i remember about 4 1/2 years ago when a leader of the food issues group at a celebrate recovery group i was co-leading highlighted how little people understood about eating disorders. you see, after every one of our meetings we had something called “solid rock café” where there would be all kinds of food and music and a time to hang out with people afterward. she pointed out the weird contradiction for her group members by saying, “yeah, isn’t it interesting that every single week we put out in front of us our drug of choice like it’s nothing.” her job was to make us aware of how little we understood about real struggles with food. food addiction and eating disorders are so complicated because unlike alcohol or drugs or porn, we need food to survive. there’s no way around it. and for those that struggle with issues around it, that can mean living in a private hell.
meet my beautiful friend “audrey.” she has met her eating disorder head on with strength and courage. she has helped me learn more about my own struggled in this area and inspired me to be more honest and in touch with my real feelings instead of trying to hide them. listen in on a bit of her journey toward greater freedom from an eating disorder’s grips.
- describe a little bit about your family and early spiritual experiences were like?
I was raised Catholic. My mother used to say, “Once a Catholic always a Catholic, but you may not be a practicing Catholic.” So, according to my mother I am still a Catholic. Actually, my upbringing in the Catholic church was very positive and I had several people in the church who were great role models to me during my teenage years. My parents divorced when I was five and while staying with my dad (holidays and five weeks every summer) I attended his church, Assembly of God. I first understood who Jesus was during children’s church at my dad’s church when I was about seven and accepted him into my heart.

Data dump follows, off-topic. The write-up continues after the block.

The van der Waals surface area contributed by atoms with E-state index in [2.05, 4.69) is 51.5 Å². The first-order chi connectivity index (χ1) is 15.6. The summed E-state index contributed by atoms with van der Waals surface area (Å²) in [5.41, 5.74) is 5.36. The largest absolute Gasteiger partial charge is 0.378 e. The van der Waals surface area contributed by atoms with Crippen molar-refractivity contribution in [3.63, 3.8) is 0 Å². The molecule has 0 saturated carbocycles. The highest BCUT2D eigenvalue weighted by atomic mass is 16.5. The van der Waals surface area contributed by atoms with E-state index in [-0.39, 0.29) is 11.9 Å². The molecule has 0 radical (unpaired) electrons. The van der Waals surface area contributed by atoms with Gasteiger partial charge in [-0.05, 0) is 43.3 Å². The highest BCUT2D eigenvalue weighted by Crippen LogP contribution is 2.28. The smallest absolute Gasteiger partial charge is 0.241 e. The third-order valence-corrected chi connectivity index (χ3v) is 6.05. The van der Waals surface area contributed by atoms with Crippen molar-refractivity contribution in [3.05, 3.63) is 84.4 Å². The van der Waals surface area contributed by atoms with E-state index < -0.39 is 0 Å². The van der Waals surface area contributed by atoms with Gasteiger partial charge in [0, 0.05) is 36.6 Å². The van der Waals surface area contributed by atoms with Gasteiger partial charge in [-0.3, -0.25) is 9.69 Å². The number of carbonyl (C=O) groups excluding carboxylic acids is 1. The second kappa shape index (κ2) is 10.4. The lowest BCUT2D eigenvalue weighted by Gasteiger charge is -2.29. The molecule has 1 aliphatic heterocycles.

- you are very brave to be willing to talk about your eating disorder. what has it looked like, felt like for you?
I began using food as a coping tool when I was nine. I would be upset with my mother or one of my siblings and I would sneak food and eat it in the bathroom. It made me feel better. By the time I was in High School my disorder, which I’ll refer to as ED (Eating Disorder), began to morph into anorexia. I would go a couple of days without eating, while exercising for two to three hours a day. Pretty soon ED helped me get though anything that presented a challenge.
In my mid twenties an illness that I had struggled with since I was fifteen began to become increasingly difficult to live with. As the pain and treatment options dwindled, ED was there to rescue me with over-exercising and a daily calorie cap of 1,000. During this time I lost nearly 100 lbs. People were very complimentary of my weight loss, which fed ED’s ego and further cemented our relationship. The 100 lbs was never enough, I always needed to lose just 10 more pounds. Unfortunately, ED could not cure my illness and neither could the doctors. I ended up having to have all of my female organs removed. I added to my ED portfolio with a run of bulimia, eating as much as I could and then following the binge with laxitives for dessert. How I felt? Numb, completely numb.
- describe what the cycle of shame looks like for you.
I feel sad, glad, mad, scared…I eat too much…feel disgusting…throw up, over exercise, not eat, make rules about what I can eat and can’t eat…the high wears off and I feel sad, mad, glad, scared…it all begins again.
- what are some steps you have taken to pursue healing in this area of your life?
I told someone I had a problem. I sought help and found a group of women who shared my problem. I learned how to speak honestly about my feelings and actually let myself feel my feelings.
- what are some things people have said to you along the way that they had no idea how much it hurt?